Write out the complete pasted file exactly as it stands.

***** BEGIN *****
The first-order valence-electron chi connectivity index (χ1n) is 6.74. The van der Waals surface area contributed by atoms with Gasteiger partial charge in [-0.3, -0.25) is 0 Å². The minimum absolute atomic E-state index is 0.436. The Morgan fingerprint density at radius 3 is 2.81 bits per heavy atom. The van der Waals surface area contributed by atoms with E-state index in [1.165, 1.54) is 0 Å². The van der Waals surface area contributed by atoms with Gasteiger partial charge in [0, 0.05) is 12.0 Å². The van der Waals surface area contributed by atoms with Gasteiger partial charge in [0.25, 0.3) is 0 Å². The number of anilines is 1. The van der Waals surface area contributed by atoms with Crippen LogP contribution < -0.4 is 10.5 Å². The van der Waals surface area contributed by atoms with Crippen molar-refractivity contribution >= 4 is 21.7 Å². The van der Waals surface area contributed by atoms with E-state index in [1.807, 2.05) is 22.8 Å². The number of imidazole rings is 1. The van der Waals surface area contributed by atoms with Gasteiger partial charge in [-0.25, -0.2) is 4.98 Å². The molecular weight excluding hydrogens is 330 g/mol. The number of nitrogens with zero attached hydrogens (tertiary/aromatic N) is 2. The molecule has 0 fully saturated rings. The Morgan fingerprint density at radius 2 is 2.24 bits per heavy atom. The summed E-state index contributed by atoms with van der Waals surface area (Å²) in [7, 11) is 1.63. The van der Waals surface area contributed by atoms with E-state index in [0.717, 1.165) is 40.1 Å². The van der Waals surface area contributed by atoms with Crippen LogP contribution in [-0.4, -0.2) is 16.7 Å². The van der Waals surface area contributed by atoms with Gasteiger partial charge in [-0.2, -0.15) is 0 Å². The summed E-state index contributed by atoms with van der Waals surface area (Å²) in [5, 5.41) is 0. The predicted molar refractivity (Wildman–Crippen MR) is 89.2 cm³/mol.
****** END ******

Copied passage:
The first-order valence-electron chi connectivity index (χ1n) is 6.74. The van der Waals surface area contributed by atoms with Gasteiger partial charge in [-0.3, -0.25) is 0 Å². The minimum absolute atomic E-state index is 0.436. The Morgan fingerprint density at radius 3 is 2.81 bits per heavy atom. The van der Waals surface area contributed by atoms with E-state index in [1.165, 1.54) is 0 Å². The van der Waals surface area contributed by atoms with Gasteiger partial charge in [0, 0.05) is 12.0 Å². The van der Waals surface area contributed by atoms with Gasteiger partial charge in [0.25, 0.3) is 0 Å². The number of anilines is 1. The van der Waals surface area contributed by atoms with Crippen LogP contribution < -0.4 is 10.5 Å². The van der Waals surface area contributed by atoms with Crippen molar-refractivity contribution >= 4 is 21.7 Å². The van der Waals surface area contributed by atoms with E-state index in [1.807, 2.05) is 22.8 Å². The number of imidazole rings is 1. The van der Waals surface area contributed by atoms with Gasteiger partial charge in [-0.25, -0.2) is 4.98 Å². The molecular weight excluding hydrogens is 330 g/mol. The number of nitrogens with zero attached hydrogens (tertiary/aromatic N) is 2. The molecule has 0 fully saturated rings. The Morgan fingerprint density at radius 2 is 2.24 bits per heavy atom. The summed E-state index contributed by atoms with van der Waals surface area (Å²) in [7, 11) is 1.63. The van der Waals surface area contributed by atoms with E-state index in [0.717, 1.165) is 40.1 Å². The van der Waals surface area contributed by atoms with Crippen LogP contribution in [-0.4, -0.2) is 16.7 Å². The van der Waals surface area contributed by atoms with Gasteiger partial charge in [-0.2, -0.15) is 0 Å². The summed E-state index contributed by atoms with van der Waals surface area (Å²) in [5, 5.41) is 0. The predicted molar refractivity (Wildman–Crippen MR) is 89.2 cm³/mol.